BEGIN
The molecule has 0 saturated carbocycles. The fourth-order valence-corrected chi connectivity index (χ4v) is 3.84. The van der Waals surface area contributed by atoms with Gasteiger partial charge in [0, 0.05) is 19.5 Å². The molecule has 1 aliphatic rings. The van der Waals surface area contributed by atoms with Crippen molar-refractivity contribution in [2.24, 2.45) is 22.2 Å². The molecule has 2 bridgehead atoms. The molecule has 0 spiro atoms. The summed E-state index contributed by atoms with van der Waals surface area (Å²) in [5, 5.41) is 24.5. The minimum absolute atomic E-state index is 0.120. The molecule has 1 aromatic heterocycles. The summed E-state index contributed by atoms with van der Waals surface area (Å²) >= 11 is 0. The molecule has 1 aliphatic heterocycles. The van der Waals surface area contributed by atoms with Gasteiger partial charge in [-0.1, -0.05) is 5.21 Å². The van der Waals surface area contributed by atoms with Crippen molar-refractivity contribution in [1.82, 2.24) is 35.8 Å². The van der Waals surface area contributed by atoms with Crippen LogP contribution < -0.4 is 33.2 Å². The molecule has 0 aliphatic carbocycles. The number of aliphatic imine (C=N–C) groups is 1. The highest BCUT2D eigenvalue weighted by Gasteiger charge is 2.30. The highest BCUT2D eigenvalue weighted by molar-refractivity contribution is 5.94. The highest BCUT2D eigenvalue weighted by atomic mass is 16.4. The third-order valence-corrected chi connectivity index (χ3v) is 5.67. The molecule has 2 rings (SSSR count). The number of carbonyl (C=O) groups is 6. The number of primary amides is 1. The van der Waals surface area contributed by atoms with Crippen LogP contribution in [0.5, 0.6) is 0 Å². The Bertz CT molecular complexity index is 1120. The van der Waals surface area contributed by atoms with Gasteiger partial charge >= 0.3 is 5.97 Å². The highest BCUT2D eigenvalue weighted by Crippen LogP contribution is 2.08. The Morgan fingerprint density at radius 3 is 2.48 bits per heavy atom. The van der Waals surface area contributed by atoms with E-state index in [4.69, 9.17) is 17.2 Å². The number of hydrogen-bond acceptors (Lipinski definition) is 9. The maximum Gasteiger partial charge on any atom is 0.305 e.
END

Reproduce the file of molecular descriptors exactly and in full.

The molecule has 0 saturated carbocycles. The fourth-order valence-corrected chi connectivity index (χ4v) is 3.84. The van der Waals surface area contributed by atoms with Gasteiger partial charge in [0, 0.05) is 19.5 Å². The molecule has 1 aliphatic rings. The van der Waals surface area contributed by atoms with Crippen molar-refractivity contribution in [2.24, 2.45) is 22.2 Å². The molecule has 2 bridgehead atoms. The molecule has 0 spiro atoms. The summed E-state index contributed by atoms with van der Waals surface area (Å²) in [5, 5.41) is 24.5. The minimum absolute atomic E-state index is 0.120. The molecule has 1 aromatic heterocycles. The summed E-state index contributed by atoms with van der Waals surface area (Å²) >= 11 is 0. The molecule has 1 aliphatic heterocycles. The van der Waals surface area contributed by atoms with Gasteiger partial charge in [-0.1, -0.05) is 5.21 Å². The van der Waals surface area contributed by atoms with Crippen molar-refractivity contribution in [1.82, 2.24) is 35.8 Å². The van der Waals surface area contributed by atoms with Crippen LogP contribution < -0.4 is 33.2 Å². The molecule has 0 aliphatic carbocycles. The number of aliphatic imine (C=N–C) groups is 1. The highest BCUT2D eigenvalue weighted by Gasteiger charge is 2.30. The highest BCUT2D eigenvalue weighted by molar-refractivity contribution is 5.94. The highest BCUT2D eigenvalue weighted by atomic mass is 16.4. The third-order valence-corrected chi connectivity index (χ3v) is 5.67. The molecule has 2 rings (SSSR count). The number of carbonyl (C=O) groups is 6. The number of primary amides is 1. The van der Waals surface area contributed by atoms with Crippen LogP contribution in [0.5, 0.6) is 0 Å². The Bertz CT molecular complexity index is 1120. The van der Waals surface area contributed by atoms with Gasteiger partial charge >= 0.3 is 5.97 Å². The highest BCUT2D eigenvalue weighted by Crippen LogP contribution is 2.08. The Morgan fingerprint density at radius 3 is 2.48 bits per heavy atom. The van der Waals surface area contributed by atoms with E-state index in [4.69, 9.17) is 17.2 Å². The number of hydrogen-bond acceptors (Lipinski definition) is 9. The maximum Gasteiger partial charge on any atom is 0.305 e.